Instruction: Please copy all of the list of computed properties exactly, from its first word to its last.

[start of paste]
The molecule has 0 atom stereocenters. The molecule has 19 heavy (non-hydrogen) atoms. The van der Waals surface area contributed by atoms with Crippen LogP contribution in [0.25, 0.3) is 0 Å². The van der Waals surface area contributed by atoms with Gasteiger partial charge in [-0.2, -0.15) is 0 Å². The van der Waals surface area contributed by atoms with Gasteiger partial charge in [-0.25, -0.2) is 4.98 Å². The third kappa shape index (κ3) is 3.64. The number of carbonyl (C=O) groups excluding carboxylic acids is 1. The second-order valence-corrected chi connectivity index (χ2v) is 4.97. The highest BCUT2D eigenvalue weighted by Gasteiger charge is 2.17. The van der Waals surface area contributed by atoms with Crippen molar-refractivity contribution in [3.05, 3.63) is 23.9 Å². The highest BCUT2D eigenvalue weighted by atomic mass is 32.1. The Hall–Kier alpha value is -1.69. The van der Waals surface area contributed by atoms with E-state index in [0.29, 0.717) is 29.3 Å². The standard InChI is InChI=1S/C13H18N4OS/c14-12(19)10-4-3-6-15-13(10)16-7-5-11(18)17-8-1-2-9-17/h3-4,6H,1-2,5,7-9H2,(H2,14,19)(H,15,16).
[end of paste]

The molecule has 0 atom stereocenters. The molecule has 19 heavy (non-hydrogen) atoms. The van der Waals surface area contributed by atoms with Crippen LogP contribution in [0.25, 0.3) is 0 Å². The van der Waals surface area contributed by atoms with Gasteiger partial charge in [-0.2, -0.15) is 0 Å². The van der Waals surface area contributed by atoms with Gasteiger partial charge in [-0.25, -0.2) is 4.98 Å². The third kappa shape index (κ3) is 3.64. The number of carbonyl (C=O) groups excluding carboxylic acids is 1. The second-order valence-corrected chi connectivity index (χ2v) is 4.97. The highest BCUT2D eigenvalue weighted by Gasteiger charge is 2.17. The van der Waals surface area contributed by atoms with Crippen molar-refractivity contribution in [3.05, 3.63) is 23.9 Å². The highest BCUT2D eigenvalue weighted by atomic mass is 32.1. The Hall–Kier alpha value is -1.69. The van der Waals surface area contributed by atoms with E-state index in [0.29, 0.717) is 29.3 Å². The standard InChI is InChI=1S/C13H18N4OS/c14-12(19)10-4-3-6-15-13(10)16-7-5-11(18)17-8-1-2-9-17/h3-4,6H,1-2,5,7-9H2,(H2,14,19)(H,15,16).